Interviews with the moving train's conductor revealed critical details for the reconstruction. The conductor could be seen putting on his coat as he dismounted, but he did not have gloves, lantern or a radio. The lantern and radio were needed for the inspection, and the gloves were needed for protection from the elements. These details helped the team to conclude that the conductor may have been disoriented as he walked in front of the oncoming train.
Fay Engineering used human motion capture in combination with aerial photography, nighttime videography, witness testimony and actual railroad equipment to produce a realistic visualization of the event.
The view from the approaching locomotive, with scaling markers between the tracks, shows a computer-generated figure descending the steps of the parked locomotive, then turning to walk front of the train. The second half of the movie shows a side-by-side comparison of Patrick Fay wearing a motion capture suit and performing the actions, and the computer-generated figure performing the same actions.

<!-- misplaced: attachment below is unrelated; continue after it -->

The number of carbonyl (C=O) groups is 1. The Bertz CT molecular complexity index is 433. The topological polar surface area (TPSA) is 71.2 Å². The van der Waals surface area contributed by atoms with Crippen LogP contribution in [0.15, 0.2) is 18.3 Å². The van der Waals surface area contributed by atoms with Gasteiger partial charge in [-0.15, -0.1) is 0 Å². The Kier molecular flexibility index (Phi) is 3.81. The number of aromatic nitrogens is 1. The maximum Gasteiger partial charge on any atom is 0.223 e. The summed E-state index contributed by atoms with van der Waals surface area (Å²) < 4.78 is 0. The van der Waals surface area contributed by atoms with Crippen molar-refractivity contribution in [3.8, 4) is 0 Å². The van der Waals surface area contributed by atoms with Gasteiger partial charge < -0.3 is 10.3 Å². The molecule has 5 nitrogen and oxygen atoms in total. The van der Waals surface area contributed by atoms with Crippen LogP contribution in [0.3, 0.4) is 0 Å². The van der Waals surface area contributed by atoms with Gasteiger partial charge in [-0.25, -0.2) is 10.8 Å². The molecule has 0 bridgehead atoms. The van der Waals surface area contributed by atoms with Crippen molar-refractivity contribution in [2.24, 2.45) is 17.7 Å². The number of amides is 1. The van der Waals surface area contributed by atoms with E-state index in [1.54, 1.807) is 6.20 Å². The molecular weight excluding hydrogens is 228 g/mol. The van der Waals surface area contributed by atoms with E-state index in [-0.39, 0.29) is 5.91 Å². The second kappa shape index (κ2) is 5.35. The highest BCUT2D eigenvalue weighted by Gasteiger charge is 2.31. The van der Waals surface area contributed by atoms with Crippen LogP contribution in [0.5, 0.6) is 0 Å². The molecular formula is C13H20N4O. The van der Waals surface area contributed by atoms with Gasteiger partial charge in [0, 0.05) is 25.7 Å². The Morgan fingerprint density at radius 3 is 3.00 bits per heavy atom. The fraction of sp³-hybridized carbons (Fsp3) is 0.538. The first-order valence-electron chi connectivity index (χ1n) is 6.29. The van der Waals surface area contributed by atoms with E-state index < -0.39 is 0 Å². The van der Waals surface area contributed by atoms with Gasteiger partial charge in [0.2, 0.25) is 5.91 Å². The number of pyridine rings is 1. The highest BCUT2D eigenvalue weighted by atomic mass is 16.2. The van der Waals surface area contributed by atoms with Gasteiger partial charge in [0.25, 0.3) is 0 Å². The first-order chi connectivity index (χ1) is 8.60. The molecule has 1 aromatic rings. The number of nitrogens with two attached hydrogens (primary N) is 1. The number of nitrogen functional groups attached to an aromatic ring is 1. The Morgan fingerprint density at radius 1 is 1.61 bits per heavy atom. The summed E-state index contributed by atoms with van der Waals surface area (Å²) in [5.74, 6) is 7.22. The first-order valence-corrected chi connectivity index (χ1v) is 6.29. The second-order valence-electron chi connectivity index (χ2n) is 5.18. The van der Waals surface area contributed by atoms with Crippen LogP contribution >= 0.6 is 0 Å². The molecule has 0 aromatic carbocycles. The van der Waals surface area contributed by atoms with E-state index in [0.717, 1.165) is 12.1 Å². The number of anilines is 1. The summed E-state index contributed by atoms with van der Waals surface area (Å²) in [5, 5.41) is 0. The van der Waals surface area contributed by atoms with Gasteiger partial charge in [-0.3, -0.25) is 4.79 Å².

Human motion capture enabled a scientifically accurate reenactment of the accident using actual equipment without producing a second fatality. The visualization helped all parties understand how this workplace fatality occurred, leading to an out-of-court settlement.
For more information, download our whitepaper, presented at the Digital Human Modeling conference held by the Society of Automotive Engineers (SAE) in 2008.